Monday, September 3, 2012

My Dad was a sawmiller

Mum and Dad - July 2012
My Dad, Ken Bolton, owned a sawmill.  A place he worked in from the age of 14 until his 60’s.  I worked there during some uni breaks and I know a little of how hard and hot the work was.  
The mill consisted of a big shed, with no walls, no heating, no cooling and only pretty basic dust extraction.  It was cold as ice in winter and hot as all else in summer.  In winter everyone would huddle around a single oil burning heater during smoko.  To beat the heat in summer they would start at 5:30am.  Mind you this was the routine only after the donkey engine burnt the place down and they subsequently rebuilt with electrical motors and flouro lighting.  Before that 1960’s rebuild Dad was up at 4:00am to fire up the steam engine so it was ready to go when everyone else rolled up a couple of hours later. 
Before the steam era, for the first 15 years of Dad’s career, the mill was located 14 miles out of town in the middle of a forest.  Accommodation then consisting of a tin cottage with a dirt floor.
Dad liked a routine - morning tea was at 9:15am, lunch at 12:00 and afternoon tea at 3:15pm.  Those times changed only once a year – on Melbourne cup day afternoon smoko was at race time.  The shed floor was a combination of dirt and oil from the log skids and the only chairs were a couple of seats out of an old Morris car. 
Even though Dad was the owner he was also one of the men who physically pushed and shoved logs around until they became something useful like a wall stud, a floor board, a noggin or a fancy cabin profile weatherboard.  Each evening he’d come home, reeking of cypress sawdust, with bits of timber under his arm – each with an order he’d written down during the day.  After dinner he’d do the paperwork in his office, have a port and go to bed around 9:30.  
Dad finally sold the mill in his 60’s after it had been on the market for some years.  He then took up a job as a school bus driver, clocking nearly a 1,000 kilometres a week on a long country run.  He loved it - the kids, the parents, the driving and finally being able to fulfil one of his wishes – to be a mechanic.  Something he’d been pulled away from by his family when he was 14 and the mill needed an extra set of hands during the war.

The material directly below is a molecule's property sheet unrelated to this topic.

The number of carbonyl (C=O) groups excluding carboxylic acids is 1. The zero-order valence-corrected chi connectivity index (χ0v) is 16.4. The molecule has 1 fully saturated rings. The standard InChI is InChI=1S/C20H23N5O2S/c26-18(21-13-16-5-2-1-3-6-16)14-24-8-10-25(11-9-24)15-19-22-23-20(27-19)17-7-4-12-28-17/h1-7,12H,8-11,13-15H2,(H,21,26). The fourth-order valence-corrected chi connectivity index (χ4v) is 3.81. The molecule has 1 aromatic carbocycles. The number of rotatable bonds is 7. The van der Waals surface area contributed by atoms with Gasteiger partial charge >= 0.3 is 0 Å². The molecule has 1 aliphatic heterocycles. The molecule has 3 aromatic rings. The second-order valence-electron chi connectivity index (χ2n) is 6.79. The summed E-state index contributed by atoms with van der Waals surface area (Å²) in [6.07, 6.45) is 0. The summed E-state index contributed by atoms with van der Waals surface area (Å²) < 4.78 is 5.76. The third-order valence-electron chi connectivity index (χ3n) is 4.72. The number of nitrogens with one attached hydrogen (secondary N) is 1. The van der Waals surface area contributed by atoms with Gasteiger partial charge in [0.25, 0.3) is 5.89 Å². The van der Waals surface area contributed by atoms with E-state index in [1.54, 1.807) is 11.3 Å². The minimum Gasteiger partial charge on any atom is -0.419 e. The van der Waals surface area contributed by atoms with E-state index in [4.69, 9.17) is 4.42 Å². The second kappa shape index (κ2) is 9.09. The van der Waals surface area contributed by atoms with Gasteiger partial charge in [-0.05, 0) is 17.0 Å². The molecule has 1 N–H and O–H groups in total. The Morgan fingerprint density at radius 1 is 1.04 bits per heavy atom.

He retired from bus driving when he felt that his reactions were no longer as sharp as they used to be.  Handing his licence in voluntarily because he didn’t want to be the cause of an accident. 
I got my love of making things out of timber from Dad.  For him, any construction or design problem could be solved with a 4 x 2 piece of cypress and some 3 inch nails.  Dad’s design genre is probably best described as a cross between early industrial, steam punk and “just get it done with what we’ve got”.  Not always pretty – but it never fell down.
But most importantly, I’ve got Dad to thank for my love of God.  After all it was his good mate who told me about Jesus when I was 13 and Dad who showed me what serving Him looked like by how he cared for others.
Dad was the classic “chopping wood for widows” type of bloke. A bit of a rough diamond - he hated wearing a tie but loved flannelette shirts, towelling hats and t-boots – he had a loving heart.  I could wax on for ages, but maybe some other time.
Jeanette and I had the honour of being with Dad when he passed away on Sunday.  He was nearly 84.

1 comment:

  1. A wonderful tribute to your Dad & a perceptive insight into his life. Thank you for sharing.